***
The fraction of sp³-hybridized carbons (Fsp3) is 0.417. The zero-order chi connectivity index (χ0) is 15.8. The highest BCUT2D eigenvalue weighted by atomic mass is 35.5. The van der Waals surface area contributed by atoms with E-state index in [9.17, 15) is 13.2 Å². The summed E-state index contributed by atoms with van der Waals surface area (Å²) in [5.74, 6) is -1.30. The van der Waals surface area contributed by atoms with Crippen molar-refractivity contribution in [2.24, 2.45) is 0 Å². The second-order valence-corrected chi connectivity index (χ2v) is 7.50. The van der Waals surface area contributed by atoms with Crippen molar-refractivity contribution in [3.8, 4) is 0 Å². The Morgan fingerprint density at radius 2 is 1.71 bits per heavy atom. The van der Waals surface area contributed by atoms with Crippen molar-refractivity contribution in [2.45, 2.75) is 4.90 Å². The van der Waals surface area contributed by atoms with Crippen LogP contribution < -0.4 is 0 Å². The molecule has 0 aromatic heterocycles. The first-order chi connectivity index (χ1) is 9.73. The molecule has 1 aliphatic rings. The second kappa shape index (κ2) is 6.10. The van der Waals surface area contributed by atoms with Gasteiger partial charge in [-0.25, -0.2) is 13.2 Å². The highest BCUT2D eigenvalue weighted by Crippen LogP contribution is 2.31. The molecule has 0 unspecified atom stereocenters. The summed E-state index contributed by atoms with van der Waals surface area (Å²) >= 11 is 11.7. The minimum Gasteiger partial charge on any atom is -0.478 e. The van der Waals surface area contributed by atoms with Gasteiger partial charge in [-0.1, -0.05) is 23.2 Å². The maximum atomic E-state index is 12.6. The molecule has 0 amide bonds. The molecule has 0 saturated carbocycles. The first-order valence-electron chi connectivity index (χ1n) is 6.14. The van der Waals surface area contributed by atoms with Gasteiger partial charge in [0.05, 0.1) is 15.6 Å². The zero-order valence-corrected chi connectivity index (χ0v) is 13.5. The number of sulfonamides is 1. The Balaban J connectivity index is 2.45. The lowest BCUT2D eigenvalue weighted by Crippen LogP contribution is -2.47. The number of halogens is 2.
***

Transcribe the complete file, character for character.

The fraction of sp³-hybridized carbons (Fsp3) is 0.417. The zero-order chi connectivity index (χ0) is 15.8. The highest BCUT2D eigenvalue weighted by atomic mass is 35.5. The van der Waals surface area contributed by atoms with E-state index in [9.17, 15) is 13.2 Å². The summed E-state index contributed by atoms with van der Waals surface area (Å²) in [5.74, 6) is -1.30. The van der Waals surface area contributed by atoms with Crippen molar-refractivity contribution in [2.24, 2.45) is 0 Å². The second-order valence-corrected chi connectivity index (χ2v) is 7.50. The van der Waals surface area contributed by atoms with Crippen molar-refractivity contribution in [3.8, 4) is 0 Å². The Morgan fingerprint density at radius 2 is 1.71 bits per heavy atom. The van der Waals surface area contributed by atoms with Crippen molar-refractivity contribution in [2.45, 2.75) is 4.90 Å². The van der Waals surface area contributed by atoms with Crippen LogP contribution < -0.4 is 0 Å². The molecule has 0 aromatic heterocycles. The first-order chi connectivity index (χ1) is 9.73. The molecule has 1 aliphatic rings. The second kappa shape index (κ2) is 6.10. The van der Waals surface area contributed by atoms with Gasteiger partial charge in [-0.25, -0.2) is 13.2 Å². The highest BCUT2D eigenvalue weighted by Crippen LogP contribution is 2.31. The molecule has 0 unspecified atom stereocenters. The summed E-state index contributed by atoms with van der Waals surface area (Å²) >= 11 is 11.7. The minimum Gasteiger partial charge on any atom is -0.478 e. The van der Waals surface area contributed by atoms with Gasteiger partial charge in [-0.1, -0.05) is 23.2 Å². The maximum atomic E-state index is 12.6. The molecule has 0 amide bonds. The molecule has 0 saturated carbocycles. The first-order valence-electron chi connectivity index (χ1n) is 6.14. The van der Waals surface area contributed by atoms with Gasteiger partial charge in [0.05, 0.1) is 15.6 Å². The zero-order valence-corrected chi connectivity index (χ0v) is 13.5. The number of sulfonamides is 1. The Balaban J connectivity index is 2.45. The lowest BCUT2D eigenvalue weighted by Crippen LogP contribution is -2.47. The number of halogens is 2.